How can young scientists get involved in the cooperation? And how can they benefit from it?
Andreas Graner: PhD students benefit from the graduate programme. Also in addition to the joint summer school, the Plant Science Student Conference which our PhD Student Board organises together with the Leibniz Institute of Biochemistry in Halle, is another opportunity for young scientists to exchange ideas and build their own networks. After more than two years living with Corona, I think it is very important that especially young people at the beginning of their scientific careers communicate actively again - not only by means of video conferences.
A "Centre for Translational Plant Biodiversity Research" is to be established as an umbrella under which the cooperation between IPK and CEPLAS will take place. What exactly will be researched there?
Andreas Graner: As the name suggests, the centre will deal with issues in the field of biodiversity research, ranging from basic research to applied issues, e.g. concerning plant breeding.
Andreas Weber: Our goal must be to better understand biodiversity. At its core is the question of how variations in the DNA sequence in different environments affect traits and characteristics. Unfortunately, in biology, unlike in physics, we have only a few theoretical foundations. But our vision must be to be able to make predictions about traits and properties based on the respective DNA. This would save us several years in the development of new varieties.
The challenges are great, not only due to advancing climate change and the growing world population, but at the same time the window of opportunity to initiate important changes is no longer open for long. How great is the pressure to act in your view?
Andreas Weber: The pressure to act is enormous, and the time we have is getting shorter and shorter. To put it bluntly: the hut is actually already on fire. We have regions here in North Rhine-Westphalia where warming has already exceeded 1.5 degrees Celsius over the past 50 years. All this has dramatic effects on weather patterns. On the one hand, there are more and more heavy rains and floods, on the other hand, we experience weeks of drought. For plant research and breeding, this means that the time periods for developing new varieties in the future can no longer be ten years or more under any circumstances. We definitely need faster solutions.
What then are hopeful approaches that should be pursued in your view? And how can research concretely help agriculture and contribute to more sustainable food production?
Andreas Graner: So far, we have placed a strong focus on crops such as barley and wheat, which are also of great economic importance. However, this is no longer sufficient to meet the challenges of the future. We must therefore increasingly turn our attention to plants that have not yet been of great economic importance. We need a more diverse and sustainable agriculture. To achieve this, we also need to study crop rotations and nutrient cycles even more intensively. Our goal is to understand the genetic diversity of crops in their temporal, spatial and functional dynamics and to make it usable for breeding improvements.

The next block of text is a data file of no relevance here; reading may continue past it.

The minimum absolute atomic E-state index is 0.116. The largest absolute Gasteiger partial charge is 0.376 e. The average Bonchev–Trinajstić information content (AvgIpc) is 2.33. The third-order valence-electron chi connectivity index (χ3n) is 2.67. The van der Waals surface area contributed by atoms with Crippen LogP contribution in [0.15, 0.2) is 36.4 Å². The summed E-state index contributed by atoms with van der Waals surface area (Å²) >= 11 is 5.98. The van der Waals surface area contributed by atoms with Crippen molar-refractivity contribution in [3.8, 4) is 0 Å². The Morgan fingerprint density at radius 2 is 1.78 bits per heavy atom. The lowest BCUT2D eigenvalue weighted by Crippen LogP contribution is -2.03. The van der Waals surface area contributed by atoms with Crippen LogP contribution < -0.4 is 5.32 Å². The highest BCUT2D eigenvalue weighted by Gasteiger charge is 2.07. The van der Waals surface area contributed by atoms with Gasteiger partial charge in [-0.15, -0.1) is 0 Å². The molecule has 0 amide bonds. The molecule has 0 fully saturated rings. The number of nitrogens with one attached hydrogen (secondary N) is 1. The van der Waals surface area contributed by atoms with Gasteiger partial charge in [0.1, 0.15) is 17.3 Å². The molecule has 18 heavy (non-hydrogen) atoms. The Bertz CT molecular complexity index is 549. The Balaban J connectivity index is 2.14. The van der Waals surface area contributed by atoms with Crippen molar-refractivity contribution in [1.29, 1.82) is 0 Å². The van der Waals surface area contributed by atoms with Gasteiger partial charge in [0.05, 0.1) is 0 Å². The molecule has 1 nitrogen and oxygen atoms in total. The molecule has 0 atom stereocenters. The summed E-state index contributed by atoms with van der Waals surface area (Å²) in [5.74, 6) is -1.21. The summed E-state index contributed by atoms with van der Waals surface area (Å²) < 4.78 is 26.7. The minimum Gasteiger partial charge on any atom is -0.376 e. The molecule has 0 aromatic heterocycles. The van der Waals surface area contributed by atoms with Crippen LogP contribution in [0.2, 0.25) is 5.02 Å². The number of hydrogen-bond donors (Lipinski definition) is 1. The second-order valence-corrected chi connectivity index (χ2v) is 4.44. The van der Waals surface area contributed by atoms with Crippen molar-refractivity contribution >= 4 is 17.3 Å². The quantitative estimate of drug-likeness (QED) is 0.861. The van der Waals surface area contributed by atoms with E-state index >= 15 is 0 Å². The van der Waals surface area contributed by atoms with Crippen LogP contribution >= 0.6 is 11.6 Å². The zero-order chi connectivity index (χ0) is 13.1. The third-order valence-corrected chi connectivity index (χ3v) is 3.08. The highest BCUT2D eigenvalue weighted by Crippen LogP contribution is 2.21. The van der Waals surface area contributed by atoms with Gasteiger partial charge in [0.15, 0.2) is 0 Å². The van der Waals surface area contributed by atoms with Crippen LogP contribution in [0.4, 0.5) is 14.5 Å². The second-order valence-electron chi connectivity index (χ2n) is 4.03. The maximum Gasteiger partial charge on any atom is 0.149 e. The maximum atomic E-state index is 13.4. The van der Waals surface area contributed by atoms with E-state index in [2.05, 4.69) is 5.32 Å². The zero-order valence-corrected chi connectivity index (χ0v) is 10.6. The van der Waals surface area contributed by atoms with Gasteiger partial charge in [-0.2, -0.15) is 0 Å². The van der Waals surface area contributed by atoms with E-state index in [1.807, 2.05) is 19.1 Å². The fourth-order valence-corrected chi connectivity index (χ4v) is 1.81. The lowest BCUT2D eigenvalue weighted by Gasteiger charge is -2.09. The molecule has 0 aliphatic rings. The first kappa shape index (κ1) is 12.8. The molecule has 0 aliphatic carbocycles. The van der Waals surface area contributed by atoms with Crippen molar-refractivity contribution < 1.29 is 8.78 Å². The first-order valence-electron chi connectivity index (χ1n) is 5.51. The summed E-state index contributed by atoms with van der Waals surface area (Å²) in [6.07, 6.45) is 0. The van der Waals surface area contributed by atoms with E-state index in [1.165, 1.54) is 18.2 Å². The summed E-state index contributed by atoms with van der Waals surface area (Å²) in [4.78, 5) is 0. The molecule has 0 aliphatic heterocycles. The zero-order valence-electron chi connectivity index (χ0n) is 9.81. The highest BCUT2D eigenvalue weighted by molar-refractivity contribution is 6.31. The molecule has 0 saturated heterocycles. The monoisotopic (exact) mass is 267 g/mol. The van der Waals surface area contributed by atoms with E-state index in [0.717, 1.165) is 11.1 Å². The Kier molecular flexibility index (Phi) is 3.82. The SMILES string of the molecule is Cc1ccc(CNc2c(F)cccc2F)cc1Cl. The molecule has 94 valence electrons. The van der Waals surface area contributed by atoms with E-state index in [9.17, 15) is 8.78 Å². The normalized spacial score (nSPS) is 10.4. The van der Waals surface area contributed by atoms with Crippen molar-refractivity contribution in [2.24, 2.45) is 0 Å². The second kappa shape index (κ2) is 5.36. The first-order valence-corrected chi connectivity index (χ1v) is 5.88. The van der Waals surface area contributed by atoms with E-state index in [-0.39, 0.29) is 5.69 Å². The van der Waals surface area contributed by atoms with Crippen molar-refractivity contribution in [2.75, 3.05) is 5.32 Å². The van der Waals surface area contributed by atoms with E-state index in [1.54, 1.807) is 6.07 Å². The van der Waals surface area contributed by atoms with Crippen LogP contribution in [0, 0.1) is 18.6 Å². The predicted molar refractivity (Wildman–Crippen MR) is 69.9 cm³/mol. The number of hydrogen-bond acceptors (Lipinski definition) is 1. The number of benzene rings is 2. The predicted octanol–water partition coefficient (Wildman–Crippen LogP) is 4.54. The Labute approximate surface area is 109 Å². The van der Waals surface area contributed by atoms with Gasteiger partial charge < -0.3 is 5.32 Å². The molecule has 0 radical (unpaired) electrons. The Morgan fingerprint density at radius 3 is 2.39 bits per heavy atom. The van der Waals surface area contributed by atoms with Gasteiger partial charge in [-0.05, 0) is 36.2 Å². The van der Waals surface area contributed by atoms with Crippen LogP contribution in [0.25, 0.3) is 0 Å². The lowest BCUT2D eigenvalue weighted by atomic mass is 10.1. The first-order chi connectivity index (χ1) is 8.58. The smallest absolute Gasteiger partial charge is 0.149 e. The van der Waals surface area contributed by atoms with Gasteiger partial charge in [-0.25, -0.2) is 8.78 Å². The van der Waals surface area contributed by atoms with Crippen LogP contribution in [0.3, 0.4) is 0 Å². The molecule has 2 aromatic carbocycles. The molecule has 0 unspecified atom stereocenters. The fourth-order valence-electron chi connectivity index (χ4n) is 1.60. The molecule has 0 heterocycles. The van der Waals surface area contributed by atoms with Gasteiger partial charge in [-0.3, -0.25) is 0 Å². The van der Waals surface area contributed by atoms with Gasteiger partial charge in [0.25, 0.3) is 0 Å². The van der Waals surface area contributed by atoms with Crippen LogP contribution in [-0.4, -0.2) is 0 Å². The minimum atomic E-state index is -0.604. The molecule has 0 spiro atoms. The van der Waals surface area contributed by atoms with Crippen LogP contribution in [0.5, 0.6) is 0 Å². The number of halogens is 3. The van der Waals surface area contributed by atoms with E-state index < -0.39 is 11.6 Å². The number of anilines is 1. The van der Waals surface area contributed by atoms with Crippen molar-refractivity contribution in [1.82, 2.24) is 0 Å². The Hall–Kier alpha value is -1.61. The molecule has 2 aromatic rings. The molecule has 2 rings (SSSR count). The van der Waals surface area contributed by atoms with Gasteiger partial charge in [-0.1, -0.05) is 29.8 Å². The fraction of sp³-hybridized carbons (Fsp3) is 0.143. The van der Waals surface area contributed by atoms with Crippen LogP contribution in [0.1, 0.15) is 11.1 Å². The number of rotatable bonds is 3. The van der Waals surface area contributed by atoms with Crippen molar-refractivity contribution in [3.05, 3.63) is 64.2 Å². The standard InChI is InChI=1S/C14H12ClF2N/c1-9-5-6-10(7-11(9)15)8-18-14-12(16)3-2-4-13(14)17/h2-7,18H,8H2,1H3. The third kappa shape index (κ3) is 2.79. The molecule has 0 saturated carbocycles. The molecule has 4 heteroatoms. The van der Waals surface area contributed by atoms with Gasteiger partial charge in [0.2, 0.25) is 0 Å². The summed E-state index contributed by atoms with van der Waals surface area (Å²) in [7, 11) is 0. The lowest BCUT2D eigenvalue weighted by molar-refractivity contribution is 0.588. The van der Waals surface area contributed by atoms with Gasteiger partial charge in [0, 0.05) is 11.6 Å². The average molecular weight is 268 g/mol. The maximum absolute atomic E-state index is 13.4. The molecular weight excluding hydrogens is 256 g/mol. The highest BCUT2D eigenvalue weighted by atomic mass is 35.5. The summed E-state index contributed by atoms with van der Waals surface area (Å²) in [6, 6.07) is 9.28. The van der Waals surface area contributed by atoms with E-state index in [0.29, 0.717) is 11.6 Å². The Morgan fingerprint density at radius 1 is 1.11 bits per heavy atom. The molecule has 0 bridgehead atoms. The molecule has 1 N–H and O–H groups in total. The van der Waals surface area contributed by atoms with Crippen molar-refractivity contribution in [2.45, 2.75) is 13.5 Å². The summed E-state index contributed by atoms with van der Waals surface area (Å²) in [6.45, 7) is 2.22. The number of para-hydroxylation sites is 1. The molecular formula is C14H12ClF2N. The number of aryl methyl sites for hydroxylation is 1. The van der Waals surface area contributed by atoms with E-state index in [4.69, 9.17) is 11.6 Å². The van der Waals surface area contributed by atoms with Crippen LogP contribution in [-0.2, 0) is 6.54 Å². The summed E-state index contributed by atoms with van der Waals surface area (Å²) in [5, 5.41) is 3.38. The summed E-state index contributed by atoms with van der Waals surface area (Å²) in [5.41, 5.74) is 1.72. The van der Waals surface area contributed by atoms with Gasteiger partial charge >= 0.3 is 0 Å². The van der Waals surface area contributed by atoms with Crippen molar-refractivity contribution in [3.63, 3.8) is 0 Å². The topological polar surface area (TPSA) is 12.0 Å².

Big data is also playing an increasingly important role in plant research. To what extent is this reflected in the cooperation?
Andreas Weber: To be clear, we can only achieve our ambitious goals with big data. And in this area, really outstanding pioneering work has been done at the IPK in recent years. This plays a decisive role in the work of the "Center for Translational Plant Biodiversity".
In the international context, the focus is often on the United Nations' Sustainable Development Goals and the European Union's Green Deal. To what extent do these two guidelines also set the framework for the cooperation between CEPLAS and IPK?
Andreas Graner: Our aim is to combine the findings of our excellent basic research with relevant social issues and challenges. The aim is to develop innovative approaches to solving societal challenges and objectives, such as those formulated by the FAO, the EU or IPBES, which are of course a guideline for us. And we are very confident that we can make a substantial contribution.
Compared to other fields, such as medicine, plant research is considered rather a niche area. Will the importance of plant research increase?
Andreas Weber: I would disagree with you there. Plant research has never been a niche discipline - at least in terms of importance and perception. However, you are right about the role of plant research in research funding. Our discipline is massively underfunded in Germany. That is why we also want to set an example and raise awareness of the importance of plant research.